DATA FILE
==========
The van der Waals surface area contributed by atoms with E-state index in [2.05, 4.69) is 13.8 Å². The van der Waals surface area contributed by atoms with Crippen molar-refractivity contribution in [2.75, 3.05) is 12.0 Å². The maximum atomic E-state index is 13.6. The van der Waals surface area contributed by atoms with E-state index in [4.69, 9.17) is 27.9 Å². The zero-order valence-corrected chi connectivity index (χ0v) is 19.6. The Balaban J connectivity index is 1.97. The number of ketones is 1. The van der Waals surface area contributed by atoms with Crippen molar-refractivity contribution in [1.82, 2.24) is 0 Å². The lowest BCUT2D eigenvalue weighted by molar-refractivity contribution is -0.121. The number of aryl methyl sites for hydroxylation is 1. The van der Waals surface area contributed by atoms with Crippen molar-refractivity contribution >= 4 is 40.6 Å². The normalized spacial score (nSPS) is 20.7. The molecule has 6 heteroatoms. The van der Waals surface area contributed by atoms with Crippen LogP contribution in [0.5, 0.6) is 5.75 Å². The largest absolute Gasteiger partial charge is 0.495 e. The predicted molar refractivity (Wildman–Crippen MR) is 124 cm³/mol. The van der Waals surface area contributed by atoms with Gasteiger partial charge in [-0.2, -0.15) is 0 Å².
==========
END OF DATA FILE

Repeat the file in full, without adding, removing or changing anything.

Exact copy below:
The van der Waals surface area contributed by atoms with E-state index in [2.05, 4.69) is 13.8 Å². The van der Waals surface area contributed by atoms with Crippen molar-refractivity contribution in [2.75, 3.05) is 12.0 Å². The maximum atomic E-state index is 13.6. The van der Waals surface area contributed by atoms with E-state index in [4.69, 9.17) is 27.9 Å². The zero-order valence-corrected chi connectivity index (χ0v) is 19.6. The Balaban J connectivity index is 1.97. The number of ketones is 1. The van der Waals surface area contributed by atoms with Crippen molar-refractivity contribution in [1.82, 2.24) is 0 Å². The lowest BCUT2D eigenvalue weighted by molar-refractivity contribution is -0.121. The number of aryl methyl sites for hydroxylation is 1. The van der Waals surface area contributed by atoms with Crippen molar-refractivity contribution >= 4 is 40.6 Å². The normalized spacial score (nSPS) is 20.7. The molecule has 6 heteroatoms. The van der Waals surface area contributed by atoms with Crippen LogP contribution in [0.5, 0.6) is 5.75 Å². The largest absolute Gasteiger partial charge is 0.495 e. The predicted molar refractivity (Wildman–Crippen MR) is 124 cm³/mol. The van der Waals surface area contributed by atoms with Gasteiger partial charge in [-0.2, -0.15) is 0 Å².